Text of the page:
Saving the Gulf’s sealife

While fishers may be upset and in disagreement, environmental groups say a cap on the number of bags and overall catch for one of the area’s most demanded fish is long overdue.

Last week, members of the Gulf of Mexico Fishery Management Council met in Galveston, Texas, to discuss overfishing red grouper in the Gulf of Mexico.

“Right now we are working on an options paper that will list some alternatives to address the over fishing status of the fishery,” said Charlene Ponce of the Gulf of Mexico Fishery Management Council.

The options paper will include restricting size and bag limits, and reducing total catch for both commercial and recreational Gulf fishermen. The completed options paper will be presented to the council in January.

According to Ponce, when the council does not move quickly enough on an issue, the National Marine Fisheries Service steps in and sets up interim rules until the council reaches a permanent conclusion. The National Oceanic & Atmospheric Administration runs the Fisheries Service.

“There’s a rebuilding plan for red grouper,” said Phil Steele of the Fisheries Service. “We’d established (the plan) back in 2003, and in 2005, the recreational sector exceeded their target catch levels. We had to come back in and implement some regulations to reduce the recreational catch back to the target catch levels that were set forth in its rebuilding plan.”

Stock depletion, in addition to overfishing of certain fish species, has forced regulators to get involved in protecting the existing number of grouper.

Earlier this year, the recreational red grouper bag limit was reduced from two to one. However, the captain and crew of the charter fishing boat are prohibited from obtaining their bag limit and the Fisheries Service implemented a seasonal closure.

This will keep the total allowable catch to 6.5 million pounds and reduce the commercial size limit to 13 inches, Ponce said.

Scientists began calling for cuts after estimates showed that recreational fishermen exceeded last year’s harvest by 1.8 million pounds, an NOAA press release stated.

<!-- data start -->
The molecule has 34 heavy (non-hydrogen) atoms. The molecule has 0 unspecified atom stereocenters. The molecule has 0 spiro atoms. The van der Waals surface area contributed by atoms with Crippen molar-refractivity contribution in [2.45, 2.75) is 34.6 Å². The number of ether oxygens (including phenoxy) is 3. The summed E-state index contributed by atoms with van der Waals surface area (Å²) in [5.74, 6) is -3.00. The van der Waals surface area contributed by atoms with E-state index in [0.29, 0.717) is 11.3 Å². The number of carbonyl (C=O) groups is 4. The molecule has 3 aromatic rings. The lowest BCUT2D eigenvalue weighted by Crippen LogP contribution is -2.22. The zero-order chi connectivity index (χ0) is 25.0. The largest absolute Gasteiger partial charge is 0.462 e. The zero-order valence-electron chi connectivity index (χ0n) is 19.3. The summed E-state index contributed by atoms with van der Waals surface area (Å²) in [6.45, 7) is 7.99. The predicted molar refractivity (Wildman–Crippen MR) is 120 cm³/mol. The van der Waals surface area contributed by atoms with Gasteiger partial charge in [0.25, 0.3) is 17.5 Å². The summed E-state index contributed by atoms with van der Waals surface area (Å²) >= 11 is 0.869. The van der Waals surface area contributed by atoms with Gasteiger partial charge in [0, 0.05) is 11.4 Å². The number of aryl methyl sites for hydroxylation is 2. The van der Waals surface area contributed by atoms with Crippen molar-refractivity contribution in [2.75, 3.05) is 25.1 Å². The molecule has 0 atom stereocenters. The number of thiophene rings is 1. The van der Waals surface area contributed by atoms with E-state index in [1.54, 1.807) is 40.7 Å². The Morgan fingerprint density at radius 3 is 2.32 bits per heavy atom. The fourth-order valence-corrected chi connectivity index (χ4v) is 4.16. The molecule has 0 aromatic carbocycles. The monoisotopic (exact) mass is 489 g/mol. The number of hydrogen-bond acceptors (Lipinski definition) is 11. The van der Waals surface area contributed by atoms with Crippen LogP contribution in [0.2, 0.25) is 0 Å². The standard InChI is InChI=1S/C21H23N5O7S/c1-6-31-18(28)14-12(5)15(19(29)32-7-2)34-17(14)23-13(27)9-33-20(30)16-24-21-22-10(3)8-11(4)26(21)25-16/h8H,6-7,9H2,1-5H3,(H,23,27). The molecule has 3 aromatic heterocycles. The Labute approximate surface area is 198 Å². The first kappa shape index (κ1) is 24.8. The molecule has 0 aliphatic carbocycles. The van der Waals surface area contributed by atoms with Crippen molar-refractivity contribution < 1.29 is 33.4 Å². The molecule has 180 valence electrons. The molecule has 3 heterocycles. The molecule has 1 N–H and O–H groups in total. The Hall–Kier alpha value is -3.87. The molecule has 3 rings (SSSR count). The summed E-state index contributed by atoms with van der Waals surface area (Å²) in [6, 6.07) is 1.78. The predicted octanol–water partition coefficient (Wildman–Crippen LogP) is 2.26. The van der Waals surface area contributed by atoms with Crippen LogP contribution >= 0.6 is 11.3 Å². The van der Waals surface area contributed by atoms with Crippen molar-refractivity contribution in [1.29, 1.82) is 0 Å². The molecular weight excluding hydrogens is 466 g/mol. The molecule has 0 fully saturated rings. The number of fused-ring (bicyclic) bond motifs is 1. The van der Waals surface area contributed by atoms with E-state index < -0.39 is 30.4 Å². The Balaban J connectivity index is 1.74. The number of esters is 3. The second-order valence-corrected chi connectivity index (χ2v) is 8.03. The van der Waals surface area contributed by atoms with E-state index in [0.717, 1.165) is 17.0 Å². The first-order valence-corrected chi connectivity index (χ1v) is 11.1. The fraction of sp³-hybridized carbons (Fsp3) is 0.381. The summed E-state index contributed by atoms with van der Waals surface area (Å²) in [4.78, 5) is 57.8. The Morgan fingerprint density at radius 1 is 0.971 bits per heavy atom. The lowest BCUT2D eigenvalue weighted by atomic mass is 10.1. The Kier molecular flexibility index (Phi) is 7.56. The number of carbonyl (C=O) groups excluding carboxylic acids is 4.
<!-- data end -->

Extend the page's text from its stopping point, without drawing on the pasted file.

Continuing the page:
“All three of these regulations are designed to get the recreational catch of grouper back in within their target catch levels (in the rebuilding plane),” Steele said.

Carrie Wall, a USF graduate research assistant for the College of Marine Science, said she was disappointed with the lack of progress in regulating the fishing.

“Only recently has the National Marine Fisheries Service, and namely Roy Crabtree (a regional administrator for the Fisheries Service), stepped up to propose a non-permanent decrease in the annual quota for these species,” Wall said.

According to Steele, the three regulations that the Fisheries Service has set are expected to reduce the recreational red grouper landings by approximately 30 percent.

“While this may be news to the general public, marine scientists have been aware of the devastating impacts of overfishing for quite some time,” said Abbie Harris, president of the Student Environmental Awareness Society and a senior majoring in environmental science and policy at the St. Petersburg campus.

“Both science and conservation organizations have been pushing for better fisheries management for years. I think we are starting to feel the impacts of our incautious use of natural resources, and I hope the increased coverage of this issue inspires people to make responsible decisions and also write to their legislators and ask them to do the same.”